Lorazepam – Weight Gain & Other Side Effects

If you suffer from acute anxiety attacks, insomnia or other conditions, your doctor may prescribe Ativan, or lorazepam in its generic form, which is a benzodiazepine drug. Benzodiazepines are used to treat many acute conditions like panic attacks, insomnia, muscle spasms and seizures. Many people who are prescribed lorazepam may be worried about the potential side effects.

Lorazepam - Weight Gain & Other Side Effects

Some side effects are more common than others. For example, headaches and nausea are more typical side effects experienced by people using lorazepam, while suicidal thoughts and weight gain are more rare side effects. Common side effects of lorazepam include:

  • Dizziness
  • Sedation
  • Motor function impairment
  • Loss of concentration
  • Loss of appetite
  • Weight loss
  • Muscle soreness or tension
  • Headache
  • Nausea
  • Abdominal pain or cramps
  • Menstrual irregularities

Less frequently reported side effects like weight gain or depression should be noted and reported to your doctor immediately.

One of the drawbacks of lorazepam and other benzodiazepine drugs is that they can lead you to building up a tolerance. The risk of tolerance, and the potential for dependence, is the main reason that lorazepam is only used to treat acute symptoms rather than chronic conditions. It is very rare to hold a prescription to lorazepam for longer than four weeks. If, for some reason you need to take lorazepam for an extended period of time, the dosage will probably be increased to compensate for the tolerance your body builds to the drug.

If you become dependent upon lorazepam, you may need to gradually reduce dosage levels before you completely stop taking the drug. Withdrawal symptoms are common in people with a dependence upon lorazepam and are typically identical to the symptoms that the drug was prescribed to treat in the first place. These “rebound symptoms” can actually be more severe than the original symptoms.

Withdrawal symptoms include:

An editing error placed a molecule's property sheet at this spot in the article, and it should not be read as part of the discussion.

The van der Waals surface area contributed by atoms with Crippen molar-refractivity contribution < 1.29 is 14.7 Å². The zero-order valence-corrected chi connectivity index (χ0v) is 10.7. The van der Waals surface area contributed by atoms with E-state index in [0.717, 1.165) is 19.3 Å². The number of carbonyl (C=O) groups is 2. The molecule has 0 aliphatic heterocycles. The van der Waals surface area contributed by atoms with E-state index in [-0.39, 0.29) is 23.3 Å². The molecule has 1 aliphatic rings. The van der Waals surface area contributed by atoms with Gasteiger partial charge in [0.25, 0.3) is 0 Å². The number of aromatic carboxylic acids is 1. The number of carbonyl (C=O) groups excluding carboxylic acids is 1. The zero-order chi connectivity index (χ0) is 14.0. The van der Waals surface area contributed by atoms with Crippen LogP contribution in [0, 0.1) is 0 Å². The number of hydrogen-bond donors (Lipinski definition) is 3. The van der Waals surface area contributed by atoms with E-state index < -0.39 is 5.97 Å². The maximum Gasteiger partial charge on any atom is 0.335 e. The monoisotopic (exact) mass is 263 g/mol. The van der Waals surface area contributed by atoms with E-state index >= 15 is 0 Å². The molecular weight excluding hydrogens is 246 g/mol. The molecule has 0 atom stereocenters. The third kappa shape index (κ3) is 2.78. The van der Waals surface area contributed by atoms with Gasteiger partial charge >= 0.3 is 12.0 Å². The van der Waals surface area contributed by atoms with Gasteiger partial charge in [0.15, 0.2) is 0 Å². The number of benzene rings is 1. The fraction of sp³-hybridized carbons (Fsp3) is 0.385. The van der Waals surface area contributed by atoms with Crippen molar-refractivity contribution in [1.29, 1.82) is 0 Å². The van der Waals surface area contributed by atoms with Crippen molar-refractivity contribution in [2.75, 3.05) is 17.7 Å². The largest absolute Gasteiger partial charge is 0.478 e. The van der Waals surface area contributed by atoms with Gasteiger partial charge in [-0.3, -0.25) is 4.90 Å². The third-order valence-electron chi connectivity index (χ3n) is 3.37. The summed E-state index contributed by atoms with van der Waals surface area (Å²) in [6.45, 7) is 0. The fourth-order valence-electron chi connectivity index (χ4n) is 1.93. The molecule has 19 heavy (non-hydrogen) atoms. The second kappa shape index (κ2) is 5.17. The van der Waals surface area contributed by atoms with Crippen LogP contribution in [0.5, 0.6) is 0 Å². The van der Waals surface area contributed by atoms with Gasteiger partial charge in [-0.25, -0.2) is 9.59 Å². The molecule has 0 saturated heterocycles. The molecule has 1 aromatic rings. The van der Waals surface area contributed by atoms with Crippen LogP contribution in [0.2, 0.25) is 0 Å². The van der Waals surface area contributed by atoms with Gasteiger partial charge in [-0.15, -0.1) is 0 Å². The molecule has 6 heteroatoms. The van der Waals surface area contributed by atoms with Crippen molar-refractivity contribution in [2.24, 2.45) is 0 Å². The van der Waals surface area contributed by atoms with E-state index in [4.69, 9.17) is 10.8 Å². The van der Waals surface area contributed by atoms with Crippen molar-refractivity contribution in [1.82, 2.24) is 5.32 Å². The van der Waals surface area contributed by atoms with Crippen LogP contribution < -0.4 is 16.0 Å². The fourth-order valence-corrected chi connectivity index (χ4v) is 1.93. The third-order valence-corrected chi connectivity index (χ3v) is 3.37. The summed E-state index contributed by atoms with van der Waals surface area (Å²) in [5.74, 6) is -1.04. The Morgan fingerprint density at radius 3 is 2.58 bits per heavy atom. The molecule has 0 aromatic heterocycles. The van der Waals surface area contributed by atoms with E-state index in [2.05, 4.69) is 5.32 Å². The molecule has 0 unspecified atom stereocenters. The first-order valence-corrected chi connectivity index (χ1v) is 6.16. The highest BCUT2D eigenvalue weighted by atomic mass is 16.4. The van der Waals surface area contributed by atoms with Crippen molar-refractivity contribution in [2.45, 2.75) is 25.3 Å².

• Irritability
  • Insomnia
  • Panic or anxiety attacks
  • Seizures
  • Paranoia
  • Depression
  • Suicide
  • Tremors
  • Muscle spasms
  • Muscle weakness or soreness
  • Frequent urination
  • Chest pains
  • Hallucinations

Depending on the level of dependence, withdrawal symptoms can last for months or even years. It is important to let your doctor know if you feel that you have become dependent or if you are not getting the same relief from your symptoms that you used to.

Of course, becoming dependent upon lorazepam can quickly lead to abusing the drug. Benzodiazepines have been commonly abused since they were introduced to the public in the 1960s. Even though they have tremendous value in medicine, they still pose a high risk of addiction. If you find yourself feeling cravings for lorazepam or are taking higher than the recommended dosage to treat your condition, you may have developed a tolerance and you could even be dependent upon the drug. If you find yourself drinking alcohol while taking lorazepam to heighten the effect of either substance, you may also be at risk of addiction and dependence.
Benzodiazepine addiction is a real thing and is a serious problem. Many people who have become strongly addicted to lorazepam need to go through a detoxification process under medical supervision to avoid severe withdrawal symptoms. Contacting a drug treatment center or talking to your doctor if you think you may have developed a problem with lorazepam is very important.